January is a great time to make a budget plan to help manage your finances for the coming year.
Deciding a goal is often the best way to motivate you to save money – a well-earned holiday, a deposit for a home of your own or simply to have a buffer put away for a rainy day. No matter what the goal is, having an honest look at your finances and making a budget plan can help keep you on track. In this article, we look at how to formulate a budget plan to help achieve your savings goal.
Evaluate Your Current Financial Situation
Evaluating your current financial situation is the foundation block of your budget plan. After all, if you don’t know where you are, how can you see where you need to be? Having a real and honest look at your incomings, outgoings and debts will help crystalise in your mind where cutbacks need to be made, where shopping around for a better deal might be required and ways in which you can reduce your outgoings.
Examine Your Incomings and Outgoings
Look through the last few month’s bank statements, this will help you to drill down into what comes in and where money goes each month. Make a list one side of a spreadsheet or a sheet of paper your income and the other all outgoings. Some outgoings will be fixed but you can shop around for a better deal, for example:
- Energy bills – can you find a better deal? It only takes a few minutes on sites such as Uswitch and Compare The Market.
- Mortgage – are you on the best rate?
- Credit card payments – is a 0% interest balance transfer available?
- Broadband and TV – calling your supplier to see what they can do to make your deal more attractive is a great starting point. If they can’t reduce your monthly payment, shop around.
- Gym membership – can you exercise for free instead? Walking or running in the fresh air or doing free workouts using videos on YouTube?
- Insurances – shop around for better deals for both your car and home insurance. Be sure that you have the same or better cover before switching.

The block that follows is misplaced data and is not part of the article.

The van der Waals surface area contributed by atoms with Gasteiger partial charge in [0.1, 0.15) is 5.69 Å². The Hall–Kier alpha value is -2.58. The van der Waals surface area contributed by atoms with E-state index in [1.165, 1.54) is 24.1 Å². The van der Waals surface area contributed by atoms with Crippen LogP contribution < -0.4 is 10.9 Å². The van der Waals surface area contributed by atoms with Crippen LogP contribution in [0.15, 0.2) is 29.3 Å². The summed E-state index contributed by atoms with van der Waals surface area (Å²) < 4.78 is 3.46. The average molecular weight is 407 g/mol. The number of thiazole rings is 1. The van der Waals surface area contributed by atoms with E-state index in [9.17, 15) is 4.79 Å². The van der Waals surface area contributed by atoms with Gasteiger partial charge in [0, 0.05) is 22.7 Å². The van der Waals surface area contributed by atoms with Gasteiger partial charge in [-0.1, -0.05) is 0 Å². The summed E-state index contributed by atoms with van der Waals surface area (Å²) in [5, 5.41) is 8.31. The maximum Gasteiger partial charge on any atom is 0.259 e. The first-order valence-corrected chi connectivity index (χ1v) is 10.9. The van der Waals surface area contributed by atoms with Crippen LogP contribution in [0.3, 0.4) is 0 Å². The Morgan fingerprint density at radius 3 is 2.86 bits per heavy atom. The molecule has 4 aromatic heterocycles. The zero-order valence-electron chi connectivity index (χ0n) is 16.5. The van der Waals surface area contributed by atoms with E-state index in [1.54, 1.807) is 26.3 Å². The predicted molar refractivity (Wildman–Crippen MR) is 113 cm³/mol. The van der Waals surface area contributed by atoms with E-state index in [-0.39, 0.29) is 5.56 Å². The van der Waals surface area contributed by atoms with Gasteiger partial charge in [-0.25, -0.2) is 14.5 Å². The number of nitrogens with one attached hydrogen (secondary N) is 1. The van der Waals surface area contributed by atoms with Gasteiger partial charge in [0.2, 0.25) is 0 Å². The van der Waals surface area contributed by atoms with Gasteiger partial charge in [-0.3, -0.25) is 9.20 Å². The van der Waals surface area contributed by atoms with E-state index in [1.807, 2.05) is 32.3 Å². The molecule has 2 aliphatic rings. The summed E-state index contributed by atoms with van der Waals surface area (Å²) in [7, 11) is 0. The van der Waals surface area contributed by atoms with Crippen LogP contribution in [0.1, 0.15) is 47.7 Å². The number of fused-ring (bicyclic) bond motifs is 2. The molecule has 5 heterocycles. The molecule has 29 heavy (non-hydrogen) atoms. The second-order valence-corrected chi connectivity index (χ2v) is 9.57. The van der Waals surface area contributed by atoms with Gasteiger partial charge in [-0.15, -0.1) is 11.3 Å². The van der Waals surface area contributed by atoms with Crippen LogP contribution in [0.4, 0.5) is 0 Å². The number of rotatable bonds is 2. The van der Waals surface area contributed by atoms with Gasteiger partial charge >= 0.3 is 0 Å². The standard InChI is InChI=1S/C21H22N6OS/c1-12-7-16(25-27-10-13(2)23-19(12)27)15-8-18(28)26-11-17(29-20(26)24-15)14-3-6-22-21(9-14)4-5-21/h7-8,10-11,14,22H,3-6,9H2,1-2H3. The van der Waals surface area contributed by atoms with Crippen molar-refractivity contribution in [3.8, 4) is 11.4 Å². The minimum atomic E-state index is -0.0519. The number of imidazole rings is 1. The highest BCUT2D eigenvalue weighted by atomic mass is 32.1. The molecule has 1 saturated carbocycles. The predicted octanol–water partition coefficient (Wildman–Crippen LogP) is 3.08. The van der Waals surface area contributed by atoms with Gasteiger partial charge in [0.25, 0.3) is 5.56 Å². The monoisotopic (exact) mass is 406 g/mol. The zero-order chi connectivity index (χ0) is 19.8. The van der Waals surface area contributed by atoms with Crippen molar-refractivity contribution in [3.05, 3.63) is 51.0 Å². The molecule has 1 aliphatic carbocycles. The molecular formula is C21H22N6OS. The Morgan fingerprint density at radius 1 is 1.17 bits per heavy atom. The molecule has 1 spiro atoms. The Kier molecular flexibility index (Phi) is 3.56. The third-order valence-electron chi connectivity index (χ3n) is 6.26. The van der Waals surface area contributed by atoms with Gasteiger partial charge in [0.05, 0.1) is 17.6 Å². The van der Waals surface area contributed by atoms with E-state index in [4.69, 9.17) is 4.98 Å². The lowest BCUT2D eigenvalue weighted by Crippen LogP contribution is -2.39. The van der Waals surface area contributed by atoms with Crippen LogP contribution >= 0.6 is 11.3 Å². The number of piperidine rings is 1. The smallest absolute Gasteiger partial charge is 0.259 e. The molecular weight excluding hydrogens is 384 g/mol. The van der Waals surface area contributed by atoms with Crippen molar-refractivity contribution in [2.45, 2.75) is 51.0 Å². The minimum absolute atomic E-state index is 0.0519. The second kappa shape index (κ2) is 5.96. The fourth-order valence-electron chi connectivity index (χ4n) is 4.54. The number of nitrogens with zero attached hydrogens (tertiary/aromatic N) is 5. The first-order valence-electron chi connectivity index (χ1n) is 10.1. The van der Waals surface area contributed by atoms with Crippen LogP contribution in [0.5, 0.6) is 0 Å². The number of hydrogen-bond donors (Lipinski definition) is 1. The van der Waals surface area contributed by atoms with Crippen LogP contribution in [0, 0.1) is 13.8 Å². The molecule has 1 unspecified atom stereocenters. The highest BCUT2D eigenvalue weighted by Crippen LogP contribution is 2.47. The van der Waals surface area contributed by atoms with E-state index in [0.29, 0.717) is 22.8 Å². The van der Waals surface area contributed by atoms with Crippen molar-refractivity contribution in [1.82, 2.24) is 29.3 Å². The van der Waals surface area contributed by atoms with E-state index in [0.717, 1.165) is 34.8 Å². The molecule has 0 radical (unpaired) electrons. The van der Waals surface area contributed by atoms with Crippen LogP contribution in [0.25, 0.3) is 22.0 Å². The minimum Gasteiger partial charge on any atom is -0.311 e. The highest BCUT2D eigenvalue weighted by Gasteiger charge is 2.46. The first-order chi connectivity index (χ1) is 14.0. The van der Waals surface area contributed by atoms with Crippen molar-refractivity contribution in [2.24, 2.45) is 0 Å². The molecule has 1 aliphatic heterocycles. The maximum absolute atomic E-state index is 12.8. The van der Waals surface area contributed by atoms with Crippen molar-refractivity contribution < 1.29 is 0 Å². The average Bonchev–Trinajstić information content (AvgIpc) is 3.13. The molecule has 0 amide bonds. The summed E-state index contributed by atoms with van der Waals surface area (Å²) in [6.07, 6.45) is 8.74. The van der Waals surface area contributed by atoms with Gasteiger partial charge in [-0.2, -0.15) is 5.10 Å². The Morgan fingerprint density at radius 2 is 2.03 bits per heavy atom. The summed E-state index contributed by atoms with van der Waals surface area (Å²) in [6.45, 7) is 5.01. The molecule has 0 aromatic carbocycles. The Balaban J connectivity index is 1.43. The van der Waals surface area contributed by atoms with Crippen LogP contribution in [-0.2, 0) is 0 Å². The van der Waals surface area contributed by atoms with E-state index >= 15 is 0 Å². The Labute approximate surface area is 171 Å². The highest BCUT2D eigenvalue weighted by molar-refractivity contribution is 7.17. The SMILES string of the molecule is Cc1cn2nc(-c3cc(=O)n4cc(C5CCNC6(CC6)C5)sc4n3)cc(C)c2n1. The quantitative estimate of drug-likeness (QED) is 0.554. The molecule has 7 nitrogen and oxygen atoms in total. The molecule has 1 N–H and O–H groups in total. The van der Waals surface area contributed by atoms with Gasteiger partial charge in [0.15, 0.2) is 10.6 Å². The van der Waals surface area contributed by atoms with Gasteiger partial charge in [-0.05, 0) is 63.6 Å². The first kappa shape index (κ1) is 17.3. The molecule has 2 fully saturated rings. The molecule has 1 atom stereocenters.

Other outgoings will be variable each month, such as:
- Takeaways and dinning out – the average yearly spend in the UK is £641! – can you cut back and save by bulk buying and batch cook meals instead, so you always have food to hand?
- petrol – can you car share? Is public transport a cheaper option?
- food shopping – if you have Waitrose taste but an Aldi budget, now might be the time to make some changes. So called budget retailers sell great quality food for a very tasty price. Try one shop – you’ll be pleasantly surprised!
- Take an honest look at where you leak money, we all do! Whether it is an online shopping splurge, to disappearing cash withdrawals “I swear I withdraw £10 to get a loaf of bread and some milk and I have no idea where the rest goes!”. If that sounds familiar, this is where your leak is. When you are aware of the leak you can do something about. Try creating a tally of online spends and comparing your purchases with your saving goal, are they as important to you? Rather than withdrawing cash that disappears, try paying by card rather than withdrawing money.
It can be sensible to “clear the decks” before you start to save, looking at your outgoings and in particular your debts. Review your store cards, catalogue credit, credit cards and loans. Ask these questions of your debts: Are there debts that can be cleared? Will it cost you more money to clear this debt off early? Finally, will it save you interest payments to clear a debt? It makes sense to clear those debts that can be cleared that you are charged interest on. If there is an early repayment fee, then it might not make financial sense to pay that one off early.
Set A Realistic Budget
Decide how much you can afford to spend on each area and enter it into your spreadsheet. Be as tight as you can but realistic too. If you are spending more than you earn, cutbacks will be necessary. You don’t need to cut everything out or you are unlikely to stick to your budget plan. For example, if you currently spend £200 a month on once-a-week takeaways, consider dropping this to once a fortnight or even once a month for up to £150 a month saving. You might even enjoy the health benefits too! Don’t forget to budget for an amount to be put away each month for likely one-off expenditure, such as car servicing, repairs, and MOT. It will be less of a strain when the time comes to know that the money to cover these expenses has been put aside, rather than having to dip into your goal money.
Set Up a Separate Account
Once you have scrutinised your outgoings, made savings where you can and decided to cutback on items that are not as important to you as your goal, you can then start saving! It can be a good idea to siphon off the money you save each month into a sperate account. If it sits in your normal current account, it’s likely to be spent!
We hope you found our article on making a budget plan for 2022 useful. The tips and advice given in this article should not replace professional financial advice. If you are worried about debt, you can seek help and support from Step Change who are a UK charity dedicated to giving free debt advice. Similarly, the Debt Advice Foundation also provide free and confidential debt advice.